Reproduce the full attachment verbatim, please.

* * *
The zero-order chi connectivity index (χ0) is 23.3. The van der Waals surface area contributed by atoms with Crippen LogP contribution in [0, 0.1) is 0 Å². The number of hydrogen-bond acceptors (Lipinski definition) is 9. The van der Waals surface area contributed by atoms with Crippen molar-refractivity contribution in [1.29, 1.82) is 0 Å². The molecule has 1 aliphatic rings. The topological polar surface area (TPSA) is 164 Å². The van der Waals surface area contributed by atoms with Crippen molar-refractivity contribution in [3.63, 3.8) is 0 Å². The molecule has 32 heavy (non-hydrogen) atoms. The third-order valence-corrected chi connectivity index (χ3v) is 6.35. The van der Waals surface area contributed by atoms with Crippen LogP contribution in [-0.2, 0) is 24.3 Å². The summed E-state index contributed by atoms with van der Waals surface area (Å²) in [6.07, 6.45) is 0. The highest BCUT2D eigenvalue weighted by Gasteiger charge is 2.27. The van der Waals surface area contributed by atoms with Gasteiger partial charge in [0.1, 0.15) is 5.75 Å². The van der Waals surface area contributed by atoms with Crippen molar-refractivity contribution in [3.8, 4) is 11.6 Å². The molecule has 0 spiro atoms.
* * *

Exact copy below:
The zero-order chi connectivity index (χ0) is 23.3. The van der Waals surface area contributed by atoms with Crippen LogP contribution in [0, 0.1) is 0 Å². The number of hydrogen-bond acceptors (Lipinski definition) is 9. The van der Waals surface area contributed by atoms with Crippen molar-refractivity contribution in [1.29, 1.82) is 0 Å². The molecule has 1 aliphatic rings. The topological polar surface area (TPSA) is 164 Å². The van der Waals surface area contributed by atoms with Crippen molar-refractivity contribution in [3.63, 3.8) is 0 Å². The molecule has 32 heavy (non-hydrogen) atoms. The third-order valence-corrected chi connectivity index (χ3v) is 6.35. The van der Waals surface area contributed by atoms with Crippen LogP contribution in [-0.2, 0) is 24.3 Å². The summed E-state index contributed by atoms with van der Waals surface area (Å²) in [6.07, 6.45) is 0. The highest BCUT2D eigenvalue weighted by Gasteiger charge is 2.27. The van der Waals surface area contributed by atoms with Gasteiger partial charge in [0.1, 0.15) is 5.75 Å². The van der Waals surface area contributed by atoms with Crippen molar-refractivity contribution in [3.8, 4) is 11.6 Å². The molecule has 0 spiro atoms.